45 Significance of Hb so PO2 is the dissolved amount of O2 in the blood – creates the pressure gradient that drives O2 exchange with the lungs so why bind the majority of O2 transported in the blood to Hb if it plays not role in PO2?? Hb is a storage depot for O2 when the blood enters the pulmonary capillaries surrounding the alveolus – the PO2 is considerably lower than alveolar PO2 – diffusion from the lungs into the blood as diffusion takes place - blood PO2 increases temporarily O2 loaded onto the Hb this removes O2 from the blood and PO2 returns to its original level as when it entered the lungs –more diffusion so the Hb soaks up the diffusing O2 – allows more diffusion at the lungs!!!! at the tissues – O2 diffusion into the tissues O2 that first diffuses is dissolved in the plasma directly – drop in PO2 Hb now releases its O2 into the plasma (to raise the falling PO2) – causes more O2 diffusion into the tissues Hb plays an important role in the total quantity of O2 that the blood can pick up in the lungs and drop off at the tissues Tortora & Grabowski 9/e 2000 JWS

46 -100 ml of blood carries 55 ml of CO2 -carried by the blood in 3 ways
-diffusion of carbon dioxide into blood because pCO2 is higher in the tissues -100 ml of blood carries 55 ml of CO2 -carried by the blood in 3 ways 1. some CO2 combines with water in the blood = carbonic acid which immediately dissociates into bicarbonate and H+ ions (binds to Hb) -60% of CO2 is carried this way 2. CO2 can dissolve in the plasma – more soluble than O2 3. CO2 can combine with hemoglobin – carbaminohemoglobin -combination of CO2 + H2O to form carbonic acid is catalyzed by carbonic anhydrase (RBC enzyme) -carbonic acid dissociates into bicarbonate (more soluble in plasma) and H+ ions (determined blood pH) -once at the alveoli the CO2 is re-generated from bicarbonate ions in the blood by recombining the bicarbonate ion with an H+ ion (bound to Hb) - re-forms carbon dioxide gas and water Tortora & Grabowski 9/e 2000 JWS

47 Respiration Rate: controlled by a respiratory center made up of a
Medullary rhythmicity area in the medulla and nuclei in the pons -MRA -group of neurons in the medulla with an automatic, rhythmic discharge -groups are called the dorsal and ventral respiratory groups -controls rate and depth of breathing -dorsal group is comprised of inspiratory center which send signals to the motor neurons that supply the inspiratory muscles -ventral group is comprise of both inspiratory & expiratory neurons – inactive during normal quiet breathing but called into play with active breathing -signals descend via the phrenic nerve PLUS -stretch receptors within the alveoli send impulses via the vagus nerve to the brain which inhibits inspiration Tortora & Grabowski 9/e 2000 JWS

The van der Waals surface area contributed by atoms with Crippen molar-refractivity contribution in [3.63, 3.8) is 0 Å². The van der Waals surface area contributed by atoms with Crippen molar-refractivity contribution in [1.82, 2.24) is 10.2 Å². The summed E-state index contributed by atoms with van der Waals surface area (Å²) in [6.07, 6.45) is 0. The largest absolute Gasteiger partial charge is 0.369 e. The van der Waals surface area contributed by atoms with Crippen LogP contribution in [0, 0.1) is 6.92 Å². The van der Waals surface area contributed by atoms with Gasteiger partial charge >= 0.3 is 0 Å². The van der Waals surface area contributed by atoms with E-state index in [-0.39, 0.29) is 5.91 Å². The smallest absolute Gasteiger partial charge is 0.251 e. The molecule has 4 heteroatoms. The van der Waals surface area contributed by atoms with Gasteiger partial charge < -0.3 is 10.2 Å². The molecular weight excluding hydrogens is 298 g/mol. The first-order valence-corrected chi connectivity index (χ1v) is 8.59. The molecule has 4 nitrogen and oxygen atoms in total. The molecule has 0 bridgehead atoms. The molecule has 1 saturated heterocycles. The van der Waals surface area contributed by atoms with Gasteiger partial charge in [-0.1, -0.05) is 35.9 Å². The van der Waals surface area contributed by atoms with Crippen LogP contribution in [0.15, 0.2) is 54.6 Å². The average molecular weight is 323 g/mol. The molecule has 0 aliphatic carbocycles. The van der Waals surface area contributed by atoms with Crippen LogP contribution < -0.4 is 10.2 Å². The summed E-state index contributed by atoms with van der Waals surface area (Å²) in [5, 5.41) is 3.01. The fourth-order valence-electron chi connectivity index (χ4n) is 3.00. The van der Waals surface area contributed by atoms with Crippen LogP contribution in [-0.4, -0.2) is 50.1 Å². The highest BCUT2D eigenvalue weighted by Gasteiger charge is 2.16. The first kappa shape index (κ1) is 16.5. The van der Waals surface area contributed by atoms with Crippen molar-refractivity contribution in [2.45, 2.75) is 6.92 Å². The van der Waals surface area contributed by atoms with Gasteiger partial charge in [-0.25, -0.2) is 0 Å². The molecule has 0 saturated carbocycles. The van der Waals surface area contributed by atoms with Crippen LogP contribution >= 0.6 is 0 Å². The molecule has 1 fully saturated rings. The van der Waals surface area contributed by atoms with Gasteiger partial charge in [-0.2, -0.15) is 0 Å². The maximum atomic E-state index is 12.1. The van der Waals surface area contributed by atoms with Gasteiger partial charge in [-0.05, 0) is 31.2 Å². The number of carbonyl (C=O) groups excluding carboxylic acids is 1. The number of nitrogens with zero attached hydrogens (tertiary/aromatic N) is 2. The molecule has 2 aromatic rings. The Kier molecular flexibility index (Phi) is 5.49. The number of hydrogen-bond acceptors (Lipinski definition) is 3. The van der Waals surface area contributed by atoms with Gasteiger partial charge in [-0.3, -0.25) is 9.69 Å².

48 Respiratory Center Respiration also controlled by neurons in pons
Pneumotaxic Area constant inhibitory impulses to inspiratory area neurons trying to turn off inspiration before lungs too expanded Apneustic Area stimulatory signals to inspiratory area to prolong inspiration

49 O2 -rhythm of breathing is altered by concentrations of O2, CO2 and H+
-changes in concentration are detected by chemoreceptors -additional chemoreceptors : carotid bodies aortic bodies O2 Tortora & Grabowski 9/e 2000 JWS

50 Role of PCO2 in ventilation
Rate of breathing controlled by CO2 levels in the arterial blood Negative feedback control of breathing Increase in arterial pCO2 Stimulates receptors Inspiratory center activated Muscles of respiration contract more frequently & forcefully pCO2 Decreases

51 Exercise and the Respiratory System
During exercise, muscles consume large amounts of O2 & produce large amounts CO2 Pulmonary ventilation must increase moderate exercise increases depth of breathing, strenuous exercise also increases rate of breathing Chemical & physical changes are important 1. decrease in pO2 2. increase in pCO2 3. increase in epinephrine release from adrenal medulla – increased physical activity increases sympathetic neuronal activity – increased release of Epi – increased ventilation 4. increased temperature – most of the energy generated with exercise is heat cannot lose much of the heat only through sweating – increase body temperature this triggers an increase in ventilation 5. reflexes originating from body movements proprioceptors reflexively stimulation the respiratory centers in the medulla and pons 6. impulses from the cerebral cortex – onset of exercise triggers signals from the CC that stimulates the medullary rhthymicity area and its neuronal groups activation of the inspiratory muscles and increase breathing Tortora & Grabowski 9/e 2000 JWS